You are not permitted to download, save or email this image. Visit image gallery to purchase the image.
KiwiRail chief executive Jim Quinn said the six positions had become available as a result of various unplanned work orders.
The fixed-term employment contracts would be for a six-month period and were required given the "fluctuation" of engineering work being undertaken at Hillside.
KiwiRail cut 44 jobs from the landmark South Dunedin rail engineering workshops, last June, despite torrid opposition from the Rail Manufacturing and Transport Union (RMTU), Hillside employees, Dunedin's engineering cluster of local businesses, civic organisations and the Otago Chamber of Commerce.
RMTU southern organiser John Kerr said KiwiRail's move to hire new workers at Hillside was evidence the state-owned enterprise was "doing the right thing".
Bringing in workers for the "unanticipated" contractual work was "good for everyone" and would help the relationship between employers, management, Hillside employees and union members, he said.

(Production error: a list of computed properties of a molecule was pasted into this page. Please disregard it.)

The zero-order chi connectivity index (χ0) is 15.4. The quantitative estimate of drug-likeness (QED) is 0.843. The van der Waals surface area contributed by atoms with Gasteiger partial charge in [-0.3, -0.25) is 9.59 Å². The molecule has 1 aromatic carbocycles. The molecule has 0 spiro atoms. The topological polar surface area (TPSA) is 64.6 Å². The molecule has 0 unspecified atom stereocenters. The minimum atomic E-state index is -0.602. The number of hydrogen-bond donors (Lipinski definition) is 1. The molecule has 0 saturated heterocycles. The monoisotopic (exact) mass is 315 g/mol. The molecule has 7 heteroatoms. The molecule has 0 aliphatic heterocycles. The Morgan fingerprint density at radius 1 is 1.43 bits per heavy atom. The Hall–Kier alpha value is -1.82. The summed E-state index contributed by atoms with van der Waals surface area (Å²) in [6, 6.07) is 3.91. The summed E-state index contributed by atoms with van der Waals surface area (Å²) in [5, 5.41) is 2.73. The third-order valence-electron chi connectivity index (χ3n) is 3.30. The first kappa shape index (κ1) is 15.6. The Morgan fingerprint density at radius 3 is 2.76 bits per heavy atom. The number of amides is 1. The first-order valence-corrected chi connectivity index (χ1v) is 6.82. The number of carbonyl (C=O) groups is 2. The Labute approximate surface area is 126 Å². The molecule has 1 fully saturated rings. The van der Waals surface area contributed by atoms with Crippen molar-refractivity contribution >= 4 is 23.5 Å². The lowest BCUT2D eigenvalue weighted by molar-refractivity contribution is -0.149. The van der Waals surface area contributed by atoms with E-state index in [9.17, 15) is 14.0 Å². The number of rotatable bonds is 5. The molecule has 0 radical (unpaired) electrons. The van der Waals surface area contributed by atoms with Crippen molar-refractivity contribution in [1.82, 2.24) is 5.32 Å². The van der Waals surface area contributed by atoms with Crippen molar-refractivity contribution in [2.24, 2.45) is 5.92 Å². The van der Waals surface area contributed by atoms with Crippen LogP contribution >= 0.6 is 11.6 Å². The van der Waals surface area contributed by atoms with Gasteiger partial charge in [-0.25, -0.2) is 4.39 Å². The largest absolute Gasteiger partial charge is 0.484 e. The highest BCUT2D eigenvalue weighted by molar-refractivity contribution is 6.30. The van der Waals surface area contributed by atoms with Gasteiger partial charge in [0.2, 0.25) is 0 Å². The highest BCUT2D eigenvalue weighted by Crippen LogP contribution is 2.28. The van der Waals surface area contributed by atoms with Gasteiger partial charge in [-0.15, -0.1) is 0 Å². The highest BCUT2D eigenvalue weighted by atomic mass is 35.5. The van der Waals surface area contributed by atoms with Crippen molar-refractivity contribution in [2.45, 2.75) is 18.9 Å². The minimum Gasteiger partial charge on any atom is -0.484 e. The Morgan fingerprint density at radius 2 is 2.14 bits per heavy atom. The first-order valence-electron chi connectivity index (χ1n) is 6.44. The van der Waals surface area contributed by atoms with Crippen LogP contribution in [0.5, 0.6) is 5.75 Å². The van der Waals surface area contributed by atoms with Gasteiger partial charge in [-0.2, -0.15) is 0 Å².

Mr Quinn said KiwiRail would advertise this weekend for applicants for the contracts.
Former employees could apply, "as long as they can meet the skills criteria".
There were no management changes in response to the union's vote of no-confidence, he said, and "KiwiRail has every confidence in the Hillside management team. They continue to actively consult with the workforce and union to improve work practices and productivity." Recent feedback on the management team from both the union and workforce was positive, he said.
Contractors, "mainly from local Dunedin businesses", continued to be used at the site "for some short-term work and tasks that require skills we don't have internally," he said.
KiwiRail had sourced no significant new engineering contracts for Hillside Workshops despite continuing efforts, Mr Quinn said.